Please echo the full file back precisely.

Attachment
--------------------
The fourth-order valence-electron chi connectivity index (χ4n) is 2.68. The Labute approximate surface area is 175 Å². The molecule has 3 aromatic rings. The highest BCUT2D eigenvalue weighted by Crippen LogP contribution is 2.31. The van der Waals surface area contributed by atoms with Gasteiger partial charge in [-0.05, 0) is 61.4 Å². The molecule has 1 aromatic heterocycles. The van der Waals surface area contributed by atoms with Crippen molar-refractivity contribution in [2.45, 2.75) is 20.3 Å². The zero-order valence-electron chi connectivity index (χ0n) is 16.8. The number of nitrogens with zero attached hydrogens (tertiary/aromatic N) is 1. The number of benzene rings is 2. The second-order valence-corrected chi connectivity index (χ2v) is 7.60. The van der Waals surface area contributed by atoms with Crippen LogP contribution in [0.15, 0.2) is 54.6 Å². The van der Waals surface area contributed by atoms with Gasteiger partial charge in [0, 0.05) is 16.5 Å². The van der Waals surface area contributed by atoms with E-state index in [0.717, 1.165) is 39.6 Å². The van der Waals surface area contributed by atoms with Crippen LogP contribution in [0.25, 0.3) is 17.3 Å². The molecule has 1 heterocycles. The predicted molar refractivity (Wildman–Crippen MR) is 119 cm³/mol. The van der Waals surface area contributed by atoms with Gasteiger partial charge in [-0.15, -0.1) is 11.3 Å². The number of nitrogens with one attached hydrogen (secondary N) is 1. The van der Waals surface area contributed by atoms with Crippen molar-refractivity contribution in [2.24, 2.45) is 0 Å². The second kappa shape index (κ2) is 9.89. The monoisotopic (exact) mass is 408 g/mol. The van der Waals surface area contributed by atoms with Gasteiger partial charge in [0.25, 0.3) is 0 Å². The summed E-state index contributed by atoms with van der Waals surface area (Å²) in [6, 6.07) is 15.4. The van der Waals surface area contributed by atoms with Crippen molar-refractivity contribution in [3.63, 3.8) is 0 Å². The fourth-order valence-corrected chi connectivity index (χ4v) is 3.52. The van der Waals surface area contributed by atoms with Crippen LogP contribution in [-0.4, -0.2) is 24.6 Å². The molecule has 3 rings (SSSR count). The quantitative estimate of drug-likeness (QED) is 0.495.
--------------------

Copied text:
The fourth-order valence-electron chi connectivity index (χ4n) is 2.68. The Labute approximate surface area is 175 Å². The molecule has 3 aromatic rings. The highest BCUT2D eigenvalue weighted by Crippen LogP contribution is 2.31. The van der Waals surface area contributed by atoms with Gasteiger partial charge in [-0.05, 0) is 61.4 Å². The molecule has 1 aromatic heterocycles. The van der Waals surface area contributed by atoms with Crippen molar-refractivity contribution in [2.45, 2.75) is 20.3 Å². The zero-order valence-electron chi connectivity index (χ0n) is 16.8. The number of nitrogens with zero attached hydrogens (tertiary/aromatic N) is 1. The number of benzene rings is 2. The second-order valence-corrected chi connectivity index (χ2v) is 7.60. The van der Waals surface area contributed by atoms with Crippen LogP contribution in [0.15, 0.2) is 54.6 Å². The van der Waals surface area contributed by atoms with Gasteiger partial charge in [0, 0.05) is 16.5 Å². The van der Waals surface area contributed by atoms with E-state index in [0.717, 1.165) is 39.6 Å². The van der Waals surface area contributed by atoms with Crippen LogP contribution in [0.25, 0.3) is 17.3 Å². The molecule has 1 heterocycles. The predicted molar refractivity (Wildman–Crippen MR) is 119 cm³/mol. The van der Waals surface area contributed by atoms with Gasteiger partial charge in [-0.15, -0.1) is 11.3 Å². The number of nitrogens with one attached hydrogen (secondary N) is 1. The van der Waals surface area contributed by atoms with Crippen molar-refractivity contribution in [2.24, 2.45) is 0 Å². The second kappa shape index (κ2) is 9.89. The monoisotopic (exact) mass is 408 g/mol. The van der Waals surface area contributed by atoms with Gasteiger partial charge in [0.25, 0.3) is 0 Å². The summed E-state index contributed by atoms with van der Waals surface area (Å²) in [6, 6.07) is 15.4. The van der Waals surface area contributed by atoms with Crippen molar-refractivity contribution in [3.63, 3.8) is 0 Å². The fourth-order valence-corrected chi connectivity index (χ4v) is 3.52. The van der Waals surface area contributed by atoms with Crippen LogP contribution in [-0.4, -0.2) is 24.6 Å². The molecule has 3 rings (SSSR count). The quantitative estimate of drug-likeness (QED) is 0.495.